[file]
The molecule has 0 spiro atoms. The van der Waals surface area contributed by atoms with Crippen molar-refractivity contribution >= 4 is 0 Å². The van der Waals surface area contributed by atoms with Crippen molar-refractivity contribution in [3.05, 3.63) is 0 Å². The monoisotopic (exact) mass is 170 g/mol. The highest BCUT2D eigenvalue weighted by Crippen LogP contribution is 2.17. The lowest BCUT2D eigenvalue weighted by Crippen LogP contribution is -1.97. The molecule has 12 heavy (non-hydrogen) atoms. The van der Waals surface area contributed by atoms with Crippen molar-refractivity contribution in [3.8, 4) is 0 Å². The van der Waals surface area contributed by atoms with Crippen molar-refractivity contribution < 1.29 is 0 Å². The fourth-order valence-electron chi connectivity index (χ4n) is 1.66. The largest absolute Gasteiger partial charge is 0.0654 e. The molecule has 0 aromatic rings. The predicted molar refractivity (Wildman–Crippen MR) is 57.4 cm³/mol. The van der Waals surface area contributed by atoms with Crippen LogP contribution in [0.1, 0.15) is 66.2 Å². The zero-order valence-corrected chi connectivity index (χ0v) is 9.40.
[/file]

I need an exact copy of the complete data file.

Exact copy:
The molecule has 0 spiro atoms. The van der Waals surface area contributed by atoms with Crippen molar-refractivity contribution >= 4 is 0 Å². The van der Waals surface area contributed by atoms with Crippen molar-refractivity contribution in [3.05, 3.63) is 0 Å². The monoisotopic (exact) mass is 170 g/mol. The highest BCUT2D eigenvalue weighted by Crippen LogP contribution is 2.17. The lowest BCUT2D eigenvalue weighted by Crippen LogP contribution is -1.97. The molecule has 12 heavy (non-hydrogen) atoms. The van der Waals surface area contributed by atoms with Crippen molar-refractivity contribution in [3.8, 4) is 0 Å². The van der Waals surface area contributed by atoms with Crippen molar-refractivity contribution < 1.29 is 0 Å². The fourth-order valence-electron chi connectivity index (χ4n) is 1.66. The largest absolute Gasteiger partial charge is 0.0654 e. The molecule has 0 aromatic rings. The predicted molar refractivity (Wildman–Crippen MR) is 57.4 cm³/mol. The van der Waals surface area contributed by atoms with Crippen LogP contribution in [0.1, 0.15) is 66.2 Å². The zero-order valence-corrected chi connectivity index (χ0v) is 9.40.